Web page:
On the other hand, Ball warned that host governments fortunate enough to have gas reserves on their doorstep should seek to avoid creating a subsidised domestic market in hydrocarbons. This was a lesson that Nigeria unfortunately had to learn by itself: public reliance upon fuel subsidies and failure to invest in the industry due to artificially low prices for fuel almost crippled Nigeria’s developing economy. In 2011, Nigeria’s fuel subsidies were costing the state an estimated US$6 billion, draining much-needed finance from rebuilding its transport infrastructure and fixing its failing refineries, not to mention depleting health, education and welfare budgets. The Nigerian government’s removal of all fuel subsidies led to public outrage, protests and nationwide strikes at the beginning of 2012. Whether to retain the fuel subsidies still remains a controversial issue in Nigeria and one best avoided by other developing African nations.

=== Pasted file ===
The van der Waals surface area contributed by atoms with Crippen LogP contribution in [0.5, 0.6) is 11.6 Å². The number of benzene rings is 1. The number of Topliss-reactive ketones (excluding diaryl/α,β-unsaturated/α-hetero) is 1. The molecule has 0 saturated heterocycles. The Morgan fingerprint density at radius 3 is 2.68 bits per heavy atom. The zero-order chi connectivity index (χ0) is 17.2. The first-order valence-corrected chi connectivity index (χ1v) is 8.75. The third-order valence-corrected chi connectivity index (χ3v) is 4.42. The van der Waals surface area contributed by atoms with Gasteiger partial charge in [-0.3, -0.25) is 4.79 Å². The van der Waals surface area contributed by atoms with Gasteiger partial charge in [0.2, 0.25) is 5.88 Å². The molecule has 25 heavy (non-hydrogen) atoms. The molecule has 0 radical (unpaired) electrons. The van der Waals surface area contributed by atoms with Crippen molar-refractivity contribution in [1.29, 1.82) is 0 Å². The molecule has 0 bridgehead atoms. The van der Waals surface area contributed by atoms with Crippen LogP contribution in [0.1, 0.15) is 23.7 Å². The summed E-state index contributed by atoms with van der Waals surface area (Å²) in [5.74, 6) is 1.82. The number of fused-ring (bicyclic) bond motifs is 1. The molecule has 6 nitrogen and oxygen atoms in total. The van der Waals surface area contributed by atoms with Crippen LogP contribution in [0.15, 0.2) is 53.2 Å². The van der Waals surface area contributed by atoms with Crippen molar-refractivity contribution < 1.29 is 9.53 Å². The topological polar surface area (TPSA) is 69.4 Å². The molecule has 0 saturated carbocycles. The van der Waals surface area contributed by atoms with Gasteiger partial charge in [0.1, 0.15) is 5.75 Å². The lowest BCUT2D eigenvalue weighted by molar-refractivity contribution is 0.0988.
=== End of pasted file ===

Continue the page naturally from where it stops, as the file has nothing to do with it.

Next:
This article was first published in Global Energy Review online news, March 18 2013.
The URL of this tweet is below. Copy it to easily share with friends.
Add this Tweet to your website by copying the code below. Learn more